The fashion model, Halima Aden, was born at a refugee camp where her family settled after fleeing the Somali Civil War. After seven years, the family migrated to the U.S. and settled in Minnesota, where the Muslim minority is concentrated.
Some of her American classmates began to humiliate her as she started wearing a hijab in elementary school. She overcame the hard times with the support of her teacher. She both proved herself academically and was well-liked enough to be named the high school “homecoming queen.”
In college, she competed at the Miss Minnesota U.S. pageant as it offers a scholarship opportunity, and despite wearing a hijab, she made it to the semifinals. This competition became the turning point of her life.
Later, international model management agency IMG Models signed a contract with Halima. She became the first hijabi woman to have appeared on the covers of numerous great magazines such as Allure, Vogue and Sports Illustrated and to have walked the runways for some of the industry's most prestigious labels. She was a volunteer ambassador for UNICEF, in one of the camps where she was born.
Halima, who began her successful career when she was just 19, is now 23 and is at another turning point in this four-year adventure. Recently, Halima announced that she was saying goodbye to her career as a top model, saying she prioritizes “DEEN (religion) over Dunya (world).” Announcing her decision to her fans in a very heartfelt text, Halima wrote, “I felt betrayed by myself” because she did things she did not believe in, for instance, dressing in a way to show her earrings or skipping prayers.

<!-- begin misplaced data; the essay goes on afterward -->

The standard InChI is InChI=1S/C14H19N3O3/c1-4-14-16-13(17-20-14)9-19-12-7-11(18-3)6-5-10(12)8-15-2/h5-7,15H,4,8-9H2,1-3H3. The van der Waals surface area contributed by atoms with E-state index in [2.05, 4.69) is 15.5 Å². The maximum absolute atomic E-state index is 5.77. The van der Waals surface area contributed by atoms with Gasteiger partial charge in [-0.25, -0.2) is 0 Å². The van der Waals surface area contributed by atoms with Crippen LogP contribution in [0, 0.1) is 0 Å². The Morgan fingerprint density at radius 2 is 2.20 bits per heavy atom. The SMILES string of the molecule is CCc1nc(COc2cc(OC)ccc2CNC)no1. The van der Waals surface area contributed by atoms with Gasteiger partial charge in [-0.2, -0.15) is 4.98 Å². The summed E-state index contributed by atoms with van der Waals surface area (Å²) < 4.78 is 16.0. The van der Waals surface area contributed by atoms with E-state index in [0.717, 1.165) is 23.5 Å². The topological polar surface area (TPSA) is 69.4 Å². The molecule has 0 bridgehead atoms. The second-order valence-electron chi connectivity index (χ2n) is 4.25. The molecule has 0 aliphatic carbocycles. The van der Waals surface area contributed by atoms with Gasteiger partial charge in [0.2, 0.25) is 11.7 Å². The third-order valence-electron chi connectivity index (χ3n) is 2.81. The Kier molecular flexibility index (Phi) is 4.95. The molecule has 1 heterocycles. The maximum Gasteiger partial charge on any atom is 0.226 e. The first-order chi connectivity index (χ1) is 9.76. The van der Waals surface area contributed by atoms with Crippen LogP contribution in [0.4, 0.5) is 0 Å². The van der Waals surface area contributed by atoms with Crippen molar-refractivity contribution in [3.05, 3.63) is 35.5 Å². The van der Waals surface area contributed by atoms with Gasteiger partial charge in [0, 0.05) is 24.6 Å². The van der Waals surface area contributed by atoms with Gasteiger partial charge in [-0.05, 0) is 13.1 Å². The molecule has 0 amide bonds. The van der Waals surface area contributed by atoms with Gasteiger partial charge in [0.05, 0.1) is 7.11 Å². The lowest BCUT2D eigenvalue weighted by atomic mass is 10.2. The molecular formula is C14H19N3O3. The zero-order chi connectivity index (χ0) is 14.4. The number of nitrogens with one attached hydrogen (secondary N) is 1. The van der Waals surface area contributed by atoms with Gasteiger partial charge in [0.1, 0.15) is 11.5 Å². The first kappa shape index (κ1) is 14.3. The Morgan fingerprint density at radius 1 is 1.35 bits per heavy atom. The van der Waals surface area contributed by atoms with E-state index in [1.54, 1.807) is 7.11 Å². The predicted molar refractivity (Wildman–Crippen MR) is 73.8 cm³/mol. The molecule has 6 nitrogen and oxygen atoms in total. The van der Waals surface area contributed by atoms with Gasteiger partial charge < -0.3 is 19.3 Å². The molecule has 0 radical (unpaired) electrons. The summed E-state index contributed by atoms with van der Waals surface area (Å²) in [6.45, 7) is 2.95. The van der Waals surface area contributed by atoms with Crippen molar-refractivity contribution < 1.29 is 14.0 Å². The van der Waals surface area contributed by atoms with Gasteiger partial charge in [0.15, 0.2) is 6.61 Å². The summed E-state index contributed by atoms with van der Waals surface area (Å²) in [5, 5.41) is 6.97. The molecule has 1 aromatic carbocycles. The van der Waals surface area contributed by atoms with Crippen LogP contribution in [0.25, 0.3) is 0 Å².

She also revealed in the text that brands made her wear clothes that did not align with her personality, or photographers took photos of her that she did not feel comfortable with. She went on to say: “From now on, anyone who wants to work with me should know that I will not wear heavy makeup, I will wear wide hijab, and I will not wear clothes that I do not feel comfortable with in terms of privacy.”
Strictly rejecting glory, fame and money, Halima committed a radical act that is referred to as “symbolic suicide.” Symbolic suicide occurs when a person destroys or escapes from their social identity or their position in society. Halima escaped from her position in society which is a position of accomplishment and beauty to embrace her ultimate position as a "kul" (creature) of Allah. In being kul, she dared to free herself of the worldly possessions which turn into obligations you have to abide by.
I think all of us dependent on worldly things including the hijabi women who care mostly about finding the most fashionable way to cover their heads or how to apply the most natural-looking makeup have a lot to learn from Halima.
The key here is attempting to connect to oneself not through the gaze of others but through your own inner voice. Because, in the end, our self-worthiness should not be shaped by the opinion of others. It is easy to forget that your self-worth is not determined by outside forces.
Good luck, Halima, in your search for a better self(lessness).